The Future: Austin Jackson

<b>Denton Ryan High (Texas)</b> junior outfielder <b>Austin Jackson</b> appears headed for stardom, but whether it's in baseball or basketball is anyone's guess.

Denton Ryan High junior phenom Austin Jackson won't ever apologize for what Major League Baseball scouts see as his biggest — if not only — flaw.

Nor should he have to. After all, he's only 17 years old, and this so-called flaw is nothing more than an innocent passion for basketball.

But scouts don't just see a kid when they look at the SchoolSports All-American outfielder. They see a ridiculously talented prospect with unlimited potential. They see his 6-foot-1, 180-pound body of fast-twitch muscles tailor made for professional baseball and his never-ending 1,000-watt smile and are reminded of a young Ken Griffey Jr.

"He's a guy who can run, throw, and hit for power and average," says Denton Ryan 10th-year head baseball coach Bret Warnack, who guided the Raiders to a 29-8 record and the Class 4A state finals last spring. "He's got tremendously quick hands at the plate and doesn't swing at bad pitches. [Scouts] see a guy who, when they get him and start working with him, there's no telling what he can do."

And that's the problem. Many major league scouts worry that because of basketball, they'll never find out exactly what Jackson can do on the diamond. They worry that his passion for hoops is a sign that he might not be truly dedicated to baseball.

They look at his radiant stats — a .423 batting average with five home runs, 34 RBI, 28 runs scored and five stolen bases as a sophomore following a freshman season in which he hit .457 with four home runs, 20 RBI, 37 runs and 10 stolen bases — and wonder how much better those numbers would be if Jackson didn't suffer through what Warnack describes as annual early-season slumps caused by the transition from basketball to baseball.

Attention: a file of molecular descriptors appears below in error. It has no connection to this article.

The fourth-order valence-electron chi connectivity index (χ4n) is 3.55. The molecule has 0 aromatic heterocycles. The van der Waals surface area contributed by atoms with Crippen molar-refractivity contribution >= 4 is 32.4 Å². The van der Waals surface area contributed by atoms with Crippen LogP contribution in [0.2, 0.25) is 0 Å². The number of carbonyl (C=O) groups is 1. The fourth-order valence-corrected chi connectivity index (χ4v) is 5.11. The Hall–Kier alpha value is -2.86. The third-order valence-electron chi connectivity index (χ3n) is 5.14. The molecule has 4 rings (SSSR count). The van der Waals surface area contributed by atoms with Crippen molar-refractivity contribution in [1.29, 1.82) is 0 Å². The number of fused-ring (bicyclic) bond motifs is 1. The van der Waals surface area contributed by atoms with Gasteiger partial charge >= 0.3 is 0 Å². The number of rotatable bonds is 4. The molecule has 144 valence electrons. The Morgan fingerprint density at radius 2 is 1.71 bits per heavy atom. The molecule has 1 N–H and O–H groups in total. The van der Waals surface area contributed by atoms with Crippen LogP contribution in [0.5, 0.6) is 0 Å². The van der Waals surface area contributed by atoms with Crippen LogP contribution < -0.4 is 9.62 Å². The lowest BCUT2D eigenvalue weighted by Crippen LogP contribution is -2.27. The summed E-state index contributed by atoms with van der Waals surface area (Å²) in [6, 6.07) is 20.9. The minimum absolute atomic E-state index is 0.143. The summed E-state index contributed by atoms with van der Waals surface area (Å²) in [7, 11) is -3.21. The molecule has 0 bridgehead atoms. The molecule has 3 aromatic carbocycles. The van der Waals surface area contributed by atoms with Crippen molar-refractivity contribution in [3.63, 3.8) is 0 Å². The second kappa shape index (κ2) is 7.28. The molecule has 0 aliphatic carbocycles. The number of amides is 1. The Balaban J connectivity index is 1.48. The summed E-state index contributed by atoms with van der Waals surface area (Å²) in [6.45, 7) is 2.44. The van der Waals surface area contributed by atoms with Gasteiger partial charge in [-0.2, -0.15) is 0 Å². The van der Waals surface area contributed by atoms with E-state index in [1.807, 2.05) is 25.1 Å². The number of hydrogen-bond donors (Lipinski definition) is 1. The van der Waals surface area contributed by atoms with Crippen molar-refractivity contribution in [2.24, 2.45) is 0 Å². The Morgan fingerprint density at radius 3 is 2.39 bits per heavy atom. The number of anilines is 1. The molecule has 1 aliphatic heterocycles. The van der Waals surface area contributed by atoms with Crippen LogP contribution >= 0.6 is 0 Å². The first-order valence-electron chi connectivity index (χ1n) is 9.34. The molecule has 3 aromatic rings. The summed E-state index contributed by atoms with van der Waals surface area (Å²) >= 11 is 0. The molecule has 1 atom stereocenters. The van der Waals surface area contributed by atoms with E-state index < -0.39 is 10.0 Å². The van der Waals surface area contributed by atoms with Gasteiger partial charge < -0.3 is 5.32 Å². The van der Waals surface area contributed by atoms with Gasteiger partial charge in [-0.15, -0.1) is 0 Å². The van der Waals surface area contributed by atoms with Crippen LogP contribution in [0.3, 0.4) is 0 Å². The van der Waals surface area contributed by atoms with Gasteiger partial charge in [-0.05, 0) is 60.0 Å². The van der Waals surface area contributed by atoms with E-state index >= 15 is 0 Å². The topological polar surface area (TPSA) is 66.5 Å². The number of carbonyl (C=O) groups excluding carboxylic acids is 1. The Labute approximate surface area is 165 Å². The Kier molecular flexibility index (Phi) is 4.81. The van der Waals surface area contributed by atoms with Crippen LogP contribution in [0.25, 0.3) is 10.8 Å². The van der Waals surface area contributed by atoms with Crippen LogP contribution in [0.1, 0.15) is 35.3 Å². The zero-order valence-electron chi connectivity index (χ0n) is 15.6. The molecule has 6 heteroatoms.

In short, many scouts think Jackson flirts with the enemy by starting at guard for the Denton Ryan basketball team. And their concerns are definitely not kept on the down low.

"They keep saying that I should quit (basketball), but I keep telling them the same thing," says Jackson, who played right field as a freshman and sophomore before taking over at center this spring. "They should know the answer by now — I'm not going to quit basketball."

After all, Jackson never asked for all this attention. It's not his fault he's been in the spotlight longer than LeBron James. Since 1999, to be precise. That's when a Dallas-area New York Yankees scout discovered Jackson while watching his own son play youth baseball at Arc Park in Fort Worth.

"Here's a guy who was 12 and hitting the ball out of the park against 14-year-olds," the scout says. "I went to his parents, introduced myself, gave them my card and told them I'll be back in four or five years."

Just a few months later, Baseball America declared Jackson the best 12-year-old baseball player in the nation, and the hype has been full throttle ever since, as scouts from every major league team have closely followed his career.

Jackson has done nothing to cool the fire, following up his stellar freshman and sophomore campaigns by hitting .440 with 24 RBI, 28 runs and 13 stolen bases through the end of the regular season this year. And last June, he proved he's clutch by pounding a three-run homer off Corpus Christi Calallen ace Jordan Chambless in the top of the seventh inning to give Denton Ryan a 3-1 win in the Class 4A state semifinals. The Raiders then lost to Hewitt Midway, 3-1, in the state title game.

Of course, baseball scouts aren't the only ones having trouble finding flaws in his game.